The issue about unpaid artists is nothing new, however, the news The Guardian reported about this situation is alarming.
About 71% of artists who participated on publicly funded exhibits weren’t paid a fee. Sixty three percent turned down gallery requests due to the fact that artists could not afford to work for free while struggling to pay the bills.
“People always think that artists are exception to the rules when it comes to paying for work.” What they don’t understand is that “what we do is also the fruit of our labor”. Although it’s true that we may compromise a good paying job for our passion for arts, still, our compensation should not be the price we need to pay.
I remember few years back, when my uncle and I visited the art gallery in Manila where he usually displays his paintings, he introduced me to the gallery owner. This old Filipino-Chinese man looked at me from head to foot and asked, “Are you starving?”. It seemed odd to ask that a stranger. Though perplexed, I said yes. I wasn’t hungry at that moment, but subconsciously, I knew he meant something deeper.
That question always retrieves from memory each time I see sentiments on Facebook by my artist friends who were offered exposures instead of being paid. Or every time I involuntarily think of those clients who asked me to make portraits then disappeared from off the face of the earth when I finished their request. The epidemic is real.
Blog Director and Art Critic Paddy Johnson of New York Times wrote, “Making arts is not an economic decision for most artists who are continually exploited for their ideas and labor”. She then cited a prevalent scheme in New York wherein real estate developers solicit artists to lease a raw work space, then would impose rent hikes once the space is renovated.
This exposed artists’ dilemma on different perspective. We are paid less, on the other hand, we are charged more. Studios, paints, brushes and canvasses aren’t cheap. “Exploited” is the right adjective to describe this situation. “The intention behind these…is not inherently malicious but is certainly ignorant”, said Zach Ienatsch when he wrote for University Star. People have the slightest idea what they’re doing is opportunistic.
It’s as if everyone’s thinking that artists are millionaires. It could be true. But not for the ones who are only starting on this career and most especially the ones who don’t have “connections”.
In the Philippines, it’s extremely difficult to get a decent income out of being artist alone. My uncle for instance, still needs to work part time to support his son’s education and sustain their living as a whole. Selling his paintings is just not enough but he’s still going on with it because it’s his passion.
To stress out the importance of this, National Endowment for Arts, through arts.gov website, collected comments about why arts matter to them.
Here are a few…
“The arts matter because they help us see the world from different perspectives. They give us empathy and help us understand people, places, periods of history, and issues with which we may otherwise be unfamiliar. They comfort us in grief and energize us in celebration. They are important because they can act as a catalyst for change…they can start a revolution! The arts ignite something in our brains that I can’t explain, but I know it’s essential for life.” – Jennie Terman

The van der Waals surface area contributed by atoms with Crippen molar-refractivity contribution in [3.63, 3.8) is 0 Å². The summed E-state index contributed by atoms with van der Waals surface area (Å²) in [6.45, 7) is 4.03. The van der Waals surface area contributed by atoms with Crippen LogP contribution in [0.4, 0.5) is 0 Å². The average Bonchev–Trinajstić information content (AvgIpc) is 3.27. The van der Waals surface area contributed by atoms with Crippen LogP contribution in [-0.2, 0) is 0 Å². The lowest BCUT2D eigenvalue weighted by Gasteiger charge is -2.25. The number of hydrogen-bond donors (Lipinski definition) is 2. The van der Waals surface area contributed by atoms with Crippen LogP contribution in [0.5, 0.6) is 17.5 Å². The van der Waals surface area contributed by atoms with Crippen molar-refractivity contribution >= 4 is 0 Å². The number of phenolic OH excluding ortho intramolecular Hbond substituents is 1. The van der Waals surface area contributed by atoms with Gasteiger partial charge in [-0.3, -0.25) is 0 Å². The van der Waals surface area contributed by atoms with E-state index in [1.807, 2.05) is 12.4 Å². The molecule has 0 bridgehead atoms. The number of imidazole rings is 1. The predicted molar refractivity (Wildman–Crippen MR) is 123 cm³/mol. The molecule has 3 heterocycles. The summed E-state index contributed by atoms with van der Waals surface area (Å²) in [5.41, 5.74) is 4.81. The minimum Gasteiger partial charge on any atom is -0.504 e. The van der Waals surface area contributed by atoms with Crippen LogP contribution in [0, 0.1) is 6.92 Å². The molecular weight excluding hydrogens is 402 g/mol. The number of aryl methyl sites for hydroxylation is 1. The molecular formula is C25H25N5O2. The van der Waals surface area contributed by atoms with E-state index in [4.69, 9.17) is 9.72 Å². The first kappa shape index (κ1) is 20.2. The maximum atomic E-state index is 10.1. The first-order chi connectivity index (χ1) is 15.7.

“The arts matter because they allow us to express ourselves and illustrate the world around us in a different light, helping us to gain understanding, build communities, and give hope.” – Kelli Rogowski
“The arts matter because they are the record of our civilization and the arrow pointing forward to our future.” – Greg Reiner
“The arts matter because life is dull without perspective. All art, good and bad, made by an individual or a team, brings the perspective of an artist to others. It is so important to have art, to teach art, and to allow ourselves and our children to live with a national tradition of art, because the arts give us the tools and means for communicating about the way we see the world. Without the arts, we are confined to one world and one worldview; with the arts, we have the treasure of a million worlds and a million ways to see them.” – Daniel Fishman
“The arts matter because they encourage civility in the world. Living in London in my middle 20s, I spent a huge amount of time in Kensington Gardens and Hyde Park. In that crowded city, where people studiously avoid making eye contact on the streets, there was a notably more relaxed and friendly spirit in the park. The combination of open space and room to breathe, the flowers and green lawns and old, old trees, the choice of paths from Point A to Point B–experiencing these things together allowed people to let down their guard just a little bit, and occasionally nod and smile. Landscape design made that subtle shift in civility possible, and I will always remember it.” – Courtney Spearman
“The arts matter because they allow people to uniquely express themselves… without fear of giving a wrong answer.” – Lauren Tuzzolino
Now think about this, imagine a world without art. Doesn’t that sound vague? There’s just simply no civility, or worse no survival. We will never reach this modern hi-tech era. No learning, no education, we will be stuck in an age when all we can do is eat, drink, hunt for food and die.
There’s a reason why we call basic commodity “basic” and fine arts “fine”. Because it’s tenfold valuable. It’s not just important, it’s fundamental.
Don’t think that we’re sticking to arts only because we’re lazy. That’s not the reason at all. For one to call themselves “artist”, it requires discipline and dedication.
So long as people don’t realize this, I’ll continually ask myself: Am I starving?
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